Yes to Yervoy as first line treatment, says NICE

Bristol-Myers Squibb’s skin cancer treatment Yervoy should be available as a first line treatment, NICE has said.

The final draft guidance recommends that Yervoy (ipilimumab) is made available on the NHS as a first-line treatment for patients with advanced malignant melanoma which is either unresectable (when the full tumour cannot be removed) or metastatic (the cancer has spread to other parts of the body).

Today’s new ruling from the cost effectiveness watchdog represents a reversal of an early decision issued in February, when it concluded that the drug’s ability to extend lives had not been proven.

Sir Andrew Dillon, NICE chief executive, said: “We already recommend ipilimumab as a second-line treatment and so we are pleased to be able to propose extending that recommendation to first line treatment too.”

NICE says the pharma company submitted further information on how well the drug works, including extra analysis of existing data which showed the degree to which the approved dose of the drug can extend life when compared with the current NHS standard care.

Yervoy’s ‘list price’ is £3,750 per 10-ml vial or £15,000 per 40-ml vial, however BMS has agreed a discount via a patient access scheme.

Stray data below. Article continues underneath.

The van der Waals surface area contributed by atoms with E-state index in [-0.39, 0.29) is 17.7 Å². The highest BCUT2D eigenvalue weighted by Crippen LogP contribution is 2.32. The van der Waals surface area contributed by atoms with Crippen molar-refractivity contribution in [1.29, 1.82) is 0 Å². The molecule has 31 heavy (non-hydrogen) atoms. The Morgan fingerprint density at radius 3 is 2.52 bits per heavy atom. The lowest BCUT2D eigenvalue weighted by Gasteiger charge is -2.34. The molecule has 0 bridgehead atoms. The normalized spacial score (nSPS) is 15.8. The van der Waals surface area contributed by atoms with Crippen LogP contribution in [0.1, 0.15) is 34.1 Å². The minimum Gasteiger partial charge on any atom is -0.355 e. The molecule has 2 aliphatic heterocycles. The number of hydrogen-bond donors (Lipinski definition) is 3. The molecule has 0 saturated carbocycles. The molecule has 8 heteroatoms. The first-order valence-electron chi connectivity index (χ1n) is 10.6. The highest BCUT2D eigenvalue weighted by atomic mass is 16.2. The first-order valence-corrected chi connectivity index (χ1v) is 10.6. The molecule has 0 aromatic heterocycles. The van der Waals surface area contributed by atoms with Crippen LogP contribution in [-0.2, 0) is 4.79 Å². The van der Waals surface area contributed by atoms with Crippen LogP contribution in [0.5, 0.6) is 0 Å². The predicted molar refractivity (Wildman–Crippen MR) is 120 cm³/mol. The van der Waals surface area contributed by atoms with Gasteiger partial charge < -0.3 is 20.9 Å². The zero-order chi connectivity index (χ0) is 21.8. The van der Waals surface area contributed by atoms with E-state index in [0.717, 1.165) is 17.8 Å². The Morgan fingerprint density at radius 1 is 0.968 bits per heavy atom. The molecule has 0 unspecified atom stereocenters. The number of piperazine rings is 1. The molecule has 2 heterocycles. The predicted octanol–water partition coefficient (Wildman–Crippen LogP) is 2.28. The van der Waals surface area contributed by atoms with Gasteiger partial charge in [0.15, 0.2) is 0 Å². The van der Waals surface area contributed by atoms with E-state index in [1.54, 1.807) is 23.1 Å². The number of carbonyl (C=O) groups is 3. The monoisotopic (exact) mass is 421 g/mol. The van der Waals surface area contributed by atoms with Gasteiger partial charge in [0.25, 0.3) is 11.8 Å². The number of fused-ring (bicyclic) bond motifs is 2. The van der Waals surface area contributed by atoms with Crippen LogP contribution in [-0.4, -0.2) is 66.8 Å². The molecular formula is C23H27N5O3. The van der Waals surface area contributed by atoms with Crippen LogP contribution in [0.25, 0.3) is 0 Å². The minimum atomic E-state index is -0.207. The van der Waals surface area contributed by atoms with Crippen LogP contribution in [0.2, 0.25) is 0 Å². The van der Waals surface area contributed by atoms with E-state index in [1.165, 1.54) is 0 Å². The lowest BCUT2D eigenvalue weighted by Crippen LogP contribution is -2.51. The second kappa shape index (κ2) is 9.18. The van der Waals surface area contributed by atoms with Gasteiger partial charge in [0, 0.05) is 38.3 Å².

Next wave of treatments

Just as Yervoy is being accepted for first line treatment in the UK, a new class of drugs are promising an even greater breakthrough in fighting melanoma.

Drugs belonging to the PD-1 (programmed cell death 1) inhibitor class – which stimulate the body’s own immune system to fight cancer – are now causing excitement in trials in a number of different tumour types, including melanoma.

Phase Ib trials of Merck’s pembrolizumab presented at the recent ASCO conference showed exceptional results in patients. The drug is being studied in a range of different patients sub-groups with advanced melanoma. This includes patients who have already been treated with Yervoy, but whose tumour either did not respond or progressed.

A very high proportion of patients on the trial, 80%, responded to the drug, and after 18 months treatment 62% of patients were still alive and undergoing treatment. A total of 72% of patients experienced tumour shrinkage, with 39% seeing their tumours more than halved in size.

The drug has already been submitted to the FDA, and the US regulator is due to issue its judgement on 28 October. Merck also plans to file the drug in Europe before the end of 2014.

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Immunotherapies grab headlines at ASCO

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